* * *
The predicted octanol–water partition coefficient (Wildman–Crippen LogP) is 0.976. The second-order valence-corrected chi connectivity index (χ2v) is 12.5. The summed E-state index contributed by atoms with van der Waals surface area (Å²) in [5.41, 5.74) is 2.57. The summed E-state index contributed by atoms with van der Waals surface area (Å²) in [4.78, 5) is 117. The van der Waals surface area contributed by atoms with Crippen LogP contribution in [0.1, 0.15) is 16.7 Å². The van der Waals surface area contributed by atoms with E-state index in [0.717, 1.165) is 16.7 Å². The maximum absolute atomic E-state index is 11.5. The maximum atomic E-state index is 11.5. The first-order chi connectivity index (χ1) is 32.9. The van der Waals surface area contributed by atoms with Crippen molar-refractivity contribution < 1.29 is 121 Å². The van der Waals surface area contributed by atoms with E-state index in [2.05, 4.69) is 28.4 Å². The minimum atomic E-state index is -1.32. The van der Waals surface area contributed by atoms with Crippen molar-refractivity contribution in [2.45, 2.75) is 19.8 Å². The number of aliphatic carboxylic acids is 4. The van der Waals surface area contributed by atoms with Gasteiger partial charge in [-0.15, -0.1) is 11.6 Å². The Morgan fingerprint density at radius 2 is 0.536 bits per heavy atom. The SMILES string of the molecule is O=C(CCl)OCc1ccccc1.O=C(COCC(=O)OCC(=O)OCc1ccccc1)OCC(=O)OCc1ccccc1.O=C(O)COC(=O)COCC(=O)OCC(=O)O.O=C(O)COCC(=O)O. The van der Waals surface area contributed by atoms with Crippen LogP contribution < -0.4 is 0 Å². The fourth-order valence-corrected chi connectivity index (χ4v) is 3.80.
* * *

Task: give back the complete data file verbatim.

The predicted octanol–water partition coefficient (Wildman–Crippen LogP) is 0.976. The second-order valence-corrected chi connectivity index (χ2v) is 12.5. The summed E-state index contributed by atoms with van der Waals surface area (Å²) in [5.41, 5.74) is 2.57. The summed E-state index contributed by atoms with van der Waals surface area (Å²) in [4.78, 5) is 117. The van der Waals surface area contributed by atoms with Crippen LogP contribution in [0.1, 0.15) is 16.7 Å². The van der Waals surface area contributed by atoms with E-state index in [0.717, 1.165) is 16.7 Å². The maximum absolute atomic E-state index is 11.5. The maximum atomic E-state index is 11.5. The first-order chi connectivity index (χ1) is 32.9. The van der Waals surface area contributed by atoms with Crippen molar-refractivity contribution < 1.29 is 121 Å². The van der Waals surface area contributed by atoms with E-state index in [2.05, 4.69) is 28.4 Å². The minimum atomic E-state index is -1.32. The van der Waals surface area contributed by atoms with Crippen molar-refractivity contribution in [2.45, 2.75) is 19.8 Å². The number of aliphatic carboxylic acids is 4. The van der Waals surface area contributed by atoms with Gasteiger partial charge in [-0.15, -0.1) is 11.6 Å². The Morgan fingerprint density at radius 2 is 0.536 bits per heavy atom. The SMILES string of the molecule is O=C(CCl)OCc1ccccc1.O=C(COCC(=O)OCC(=O)OCc1ccccc1)OCC(=O)OCc1ccccc1.O=C(O)COC(=O)COCC(=O)OCC(=O)O.O=C(O)COCC(=O)O. The van der Waals surface area contributed by atoms with Crippen LogP contribution < -0.4 is 0 Å². The fourth-order valence-corrected chi connectivity index (χ4v) is 3.80.